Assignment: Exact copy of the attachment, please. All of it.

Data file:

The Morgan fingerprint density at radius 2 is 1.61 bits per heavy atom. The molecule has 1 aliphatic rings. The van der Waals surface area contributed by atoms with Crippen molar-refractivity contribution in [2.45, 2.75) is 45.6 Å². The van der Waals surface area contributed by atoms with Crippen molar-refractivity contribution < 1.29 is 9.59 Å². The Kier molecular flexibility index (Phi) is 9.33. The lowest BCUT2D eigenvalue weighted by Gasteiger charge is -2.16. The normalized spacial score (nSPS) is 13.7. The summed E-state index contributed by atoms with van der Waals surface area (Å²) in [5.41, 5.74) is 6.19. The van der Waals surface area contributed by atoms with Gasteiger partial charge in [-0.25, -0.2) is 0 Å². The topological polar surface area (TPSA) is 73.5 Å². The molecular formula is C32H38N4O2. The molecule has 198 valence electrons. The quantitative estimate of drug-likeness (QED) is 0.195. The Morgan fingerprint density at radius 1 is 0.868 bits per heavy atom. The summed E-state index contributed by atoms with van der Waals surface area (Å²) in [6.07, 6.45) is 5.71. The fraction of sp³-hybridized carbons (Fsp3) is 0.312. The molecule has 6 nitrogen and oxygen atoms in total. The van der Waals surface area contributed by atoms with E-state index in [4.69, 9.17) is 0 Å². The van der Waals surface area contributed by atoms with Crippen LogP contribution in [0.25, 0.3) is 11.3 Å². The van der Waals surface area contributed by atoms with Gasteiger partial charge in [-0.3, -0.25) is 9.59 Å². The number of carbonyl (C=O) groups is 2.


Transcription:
The Morgan fingerprint density at radius 2 is 1.61 bits per heavy atom. The molecule has 1 aliphatic rings. The van der Waals surface area contributed by atoms with Crippen molar-refractivity contribution in [2.45, 2.75) is 45.6 Å². The van der Waals surface area contributed by atoms with Crippen molar-refractivity contribution < 1.29 is 9.59 Å². The Kier molecular flexibility index (Phi) is 9.33. The lowest BCUT2D eigenvalue weighted by Gasteiger charge is -2.16. The normalized spacial score (nSPS) is 13.7. The summed E-state index contributed by atoms with van der Waals surface area (Å²) in [5.41, 5.74) is 6.19. The van der Waals surface area contributed by atoms with Gasteiger partial charge in [-0.25, -0.2) is 0 Å². The topological polar surface area (TPSA) is 73.5 Å². The molecular formula is C32H38N4O2. The molecule has 198 valence electrons. The quantitative estimate of drug-likeness (QED) is 0.195. The Morgan fingerprint density at radius 1 is 0.868 bits per heavy atom. The summed E-state index contributed by atoms with van der Waals surface area (Å²) in [6.07, 6.45) is 5.71. The fraction of sp³-hybridized carbons (Fsp3) is 0.312. The molecule has 6 nitrogen and oxygen atoms in total. The van der Waals surface area contributed by atoms with E-state index in [4.69, 9.17) is 0 Å². The van der Waals surface area contributed by atoms with Crippen LogP contribution in [0.25, 0.3) is 11.3 Å². The van der Waals surface area contributed by atoms with Gasteiger partial charge in [-0.3, -0.25) is 9.59 Å². The number of carbonyl (C=O) groups is 2.